"The only way to contract the city's unemployment rate is through migration," Lonski said. Optimism beyond. Detroit Bankruptcy Filing Raises Big Questions. Detroit has long been a watchword for urban decay, with vacant lots, high crime rates, and serious financial problems defining the city’s image. But Thursday’s bankruptcy filing raises many questions, beginning with its legitimacy. Many people in the Democratic city, where more than eighty per cent of the residents are black, believe that it represents an undemocratic political gambit by a Republican-controlled state government. The immediate question is whether a judge will block the bankruptcy petition, which was filed in federal court by Kevyn Orr, the city’s “emergency financial manager,” who earlier this year was appointed by Michigan’s Republican governor, Rick Snyder.

Orr had been threatening this move for months, and, after negotiations with the city’s pension funds and bondholders broke down, he followed through. On the face of it, that seems unlikely to happen, but there are some extenuating factors. Another question is whether the bankruptcy filing was truly necessary. Drop Dead, Detroit! For the past twenty-one years, L. Brooks Patterson has governed Oakland County, a large, affluent suburb of Detroit.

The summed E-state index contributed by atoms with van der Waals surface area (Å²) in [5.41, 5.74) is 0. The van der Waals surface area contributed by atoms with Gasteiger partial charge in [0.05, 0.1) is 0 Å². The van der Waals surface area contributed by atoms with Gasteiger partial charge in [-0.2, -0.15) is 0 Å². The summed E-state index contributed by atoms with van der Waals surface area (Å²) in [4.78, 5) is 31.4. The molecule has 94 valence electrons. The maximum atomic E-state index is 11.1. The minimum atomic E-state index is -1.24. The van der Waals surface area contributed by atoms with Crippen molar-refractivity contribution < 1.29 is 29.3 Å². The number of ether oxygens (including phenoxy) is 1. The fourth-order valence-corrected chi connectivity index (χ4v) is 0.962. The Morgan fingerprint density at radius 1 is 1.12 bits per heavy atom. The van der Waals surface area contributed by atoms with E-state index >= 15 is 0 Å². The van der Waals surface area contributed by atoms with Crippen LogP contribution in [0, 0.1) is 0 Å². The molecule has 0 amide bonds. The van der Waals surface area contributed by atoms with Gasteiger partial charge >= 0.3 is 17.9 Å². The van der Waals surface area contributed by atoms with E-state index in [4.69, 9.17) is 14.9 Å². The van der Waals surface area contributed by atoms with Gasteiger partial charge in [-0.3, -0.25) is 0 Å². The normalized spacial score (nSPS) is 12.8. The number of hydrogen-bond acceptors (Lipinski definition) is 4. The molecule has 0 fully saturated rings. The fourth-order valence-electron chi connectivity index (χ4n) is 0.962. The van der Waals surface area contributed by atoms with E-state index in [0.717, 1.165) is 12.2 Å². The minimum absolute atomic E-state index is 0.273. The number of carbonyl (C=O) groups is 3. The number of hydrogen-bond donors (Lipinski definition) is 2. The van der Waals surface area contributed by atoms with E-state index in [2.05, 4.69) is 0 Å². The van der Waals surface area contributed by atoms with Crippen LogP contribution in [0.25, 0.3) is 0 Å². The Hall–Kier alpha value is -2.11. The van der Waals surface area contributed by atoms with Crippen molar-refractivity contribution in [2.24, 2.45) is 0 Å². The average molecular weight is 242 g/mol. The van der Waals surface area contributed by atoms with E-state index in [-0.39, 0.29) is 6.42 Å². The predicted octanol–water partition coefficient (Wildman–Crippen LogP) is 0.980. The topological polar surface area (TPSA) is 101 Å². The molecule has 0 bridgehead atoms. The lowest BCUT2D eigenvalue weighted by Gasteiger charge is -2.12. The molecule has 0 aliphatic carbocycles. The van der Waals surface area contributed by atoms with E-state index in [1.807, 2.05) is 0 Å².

Oakland County embodies fiscal success as much as Detroit does financial ruin, and Patterson, the county executive, tends to behave as though his chief job in life were to never let anyone forget it. One week in September, he gave me an extended tour of his empire, in a chauffeured minivan. Near the end of the first day, we headed toward Lake St. Clair, at the mouth of the Detroit River, for a party on a yacht. Patterson sat in the front passenger seat. Over his shoulder, he said, “Anytime I talk about Detroit, it will not be positive. The landscape slid past, a jumbled time line of American suburban innovation: big-box districts, fuel megacenters, shopping malls, restaurants with the interior acreage of a factory. Patterson told me, “I used to say to my kids, ‘First of all, there’s no reason for you to go to Detroit.

Patterson just turned seventy-five. Detroit’s Bankruptcy Reflects a History of Racism. This is black history month. It is also the month that the Emergency Manager who took political power and control from the mostly African American residents of Detroit has presented his plan to bring the city out of the bankruptcy he steered it into. This is black history in the making, and I hope the nation will pay attention to who wins and who loses from the Emergency Manager’s plan.

Black people are by far the largest racial or ethnic population in Detroit, which has the highest percentage of black residents of any American city with a population over 100,000. Eighty-three percent of the city’s 701,000 residents are black. It continues to be an underreported story that a white state legislature and white governor took over the city and forced it to file for bankruptcy against the will of its elected representatives. It’s important to view what is happening to Detroit and its public employees through a racial lens. Government was involved at a more micro level as well.